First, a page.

book review

Book Review: The Cup

THE CUP by D.P. Hardwick is a touching love letter to sport, community, and Canada. Check out what Joe Walters of IBR has to say in his review of this middle grade hockey novel.

Book Review: The Cup

Reviewed by Joe Walters

A touching love letter to sport, community, and Canada

The Cup by D.P. Hardwick is an atmospheric middle grade hockey novel set in the early 1970s. On New Year’s Eve, the kids in Manitoba, Canada will gather together to play their version of game seven of the Stanley Cup: it’s the Boston Bruins against the Montreal Canadiens. While the big game might be taking place in the street in front of their homes, it’s a game we all know will bring the drama, the heartache, and, for someone, the triumph. 

Each kid playing in the game gets their own story in Hardwick’s The Cup. Varying from troubles at home to troubles everywhere, these player stories offer good reminders to middle grade readers that their classmates and peers have more going on than what they see on the surface.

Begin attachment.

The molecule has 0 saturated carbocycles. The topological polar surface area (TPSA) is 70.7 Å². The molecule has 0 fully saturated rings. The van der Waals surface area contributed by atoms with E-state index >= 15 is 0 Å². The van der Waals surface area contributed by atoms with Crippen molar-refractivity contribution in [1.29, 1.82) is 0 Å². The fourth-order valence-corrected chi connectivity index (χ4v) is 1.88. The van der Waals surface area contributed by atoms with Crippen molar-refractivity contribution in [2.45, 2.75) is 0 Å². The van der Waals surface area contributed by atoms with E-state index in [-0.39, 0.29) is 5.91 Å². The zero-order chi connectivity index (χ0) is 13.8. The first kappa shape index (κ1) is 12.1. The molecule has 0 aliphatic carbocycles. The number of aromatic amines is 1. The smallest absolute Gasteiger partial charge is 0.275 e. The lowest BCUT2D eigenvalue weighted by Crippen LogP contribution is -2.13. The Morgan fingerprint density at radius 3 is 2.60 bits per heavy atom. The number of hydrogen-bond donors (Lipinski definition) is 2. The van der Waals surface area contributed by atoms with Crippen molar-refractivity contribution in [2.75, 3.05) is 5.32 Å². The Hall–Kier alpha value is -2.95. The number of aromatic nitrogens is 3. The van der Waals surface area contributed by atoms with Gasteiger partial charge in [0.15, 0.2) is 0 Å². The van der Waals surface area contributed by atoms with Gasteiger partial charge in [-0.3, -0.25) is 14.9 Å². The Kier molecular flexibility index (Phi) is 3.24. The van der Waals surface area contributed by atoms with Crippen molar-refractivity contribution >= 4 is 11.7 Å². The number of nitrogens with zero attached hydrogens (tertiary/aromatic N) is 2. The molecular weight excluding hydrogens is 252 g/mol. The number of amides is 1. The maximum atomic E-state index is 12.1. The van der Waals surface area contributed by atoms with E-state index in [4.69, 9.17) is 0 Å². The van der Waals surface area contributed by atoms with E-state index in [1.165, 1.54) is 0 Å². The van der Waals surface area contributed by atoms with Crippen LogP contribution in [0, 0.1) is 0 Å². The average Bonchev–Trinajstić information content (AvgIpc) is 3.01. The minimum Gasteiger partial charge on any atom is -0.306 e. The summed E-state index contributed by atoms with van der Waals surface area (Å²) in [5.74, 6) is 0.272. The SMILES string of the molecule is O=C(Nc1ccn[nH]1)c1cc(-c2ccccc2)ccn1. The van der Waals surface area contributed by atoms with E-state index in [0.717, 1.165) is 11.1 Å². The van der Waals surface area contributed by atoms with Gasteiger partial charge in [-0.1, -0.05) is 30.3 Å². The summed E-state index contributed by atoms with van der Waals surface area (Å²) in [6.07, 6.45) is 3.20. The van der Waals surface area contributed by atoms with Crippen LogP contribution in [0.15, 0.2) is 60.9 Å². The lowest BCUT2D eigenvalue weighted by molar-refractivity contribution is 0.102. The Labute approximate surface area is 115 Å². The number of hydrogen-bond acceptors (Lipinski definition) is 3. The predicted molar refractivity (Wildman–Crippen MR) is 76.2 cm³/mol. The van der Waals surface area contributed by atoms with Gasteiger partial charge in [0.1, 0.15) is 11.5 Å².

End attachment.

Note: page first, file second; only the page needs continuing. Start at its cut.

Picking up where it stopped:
Author D.P. Hardwick adds a nice interactive element to the novel by providing a playlist of music to go along with the varying perspectives and the Stanley Cup story. With a good array of potentially unheard songs to accompany the scenes, it provides a cool excuse for readers to thrust themselves into the world of the story and maybe feel like they’re watching it on screen.

The cozy hot-cocoa atmosphere is a shining element to this already enjoyable novel. Friends and family gather together over shared interests while snow comes drifting down onto coats and windows. The novel understands the role of a good sports story in that it’s about the people first and the game second, but it constantly celebrates the wonders of sport through its nuances, its community, and its unlikely heroism. The novel is romantic in the sense that it loves hockey deeply, that it recognizes the harshness of Manitoba winters and can still fall deeply in love with them anyway. 

There’s a lot to like in this story, but it’s true that at times it feels like there are more anecdotes than story. The pages can flit by without much motivation or stakes, and the vignettes about characters can meander without many repercussions on the plot. These stories can be filled with unnecessary details, so the novel as a whole may read slower than its low page count.

Nonetheless, The Cup is a nostalgic, hockey-loving novel with a big heart. This could be a great read for sports-loving kids who need to recognize just how powerful their games and community can be.  

Publisher: Atmosphere Press

Genre: Middle Grade Fiction / Sports

Print Length: 194 pages

ISBN: 978-1639883264

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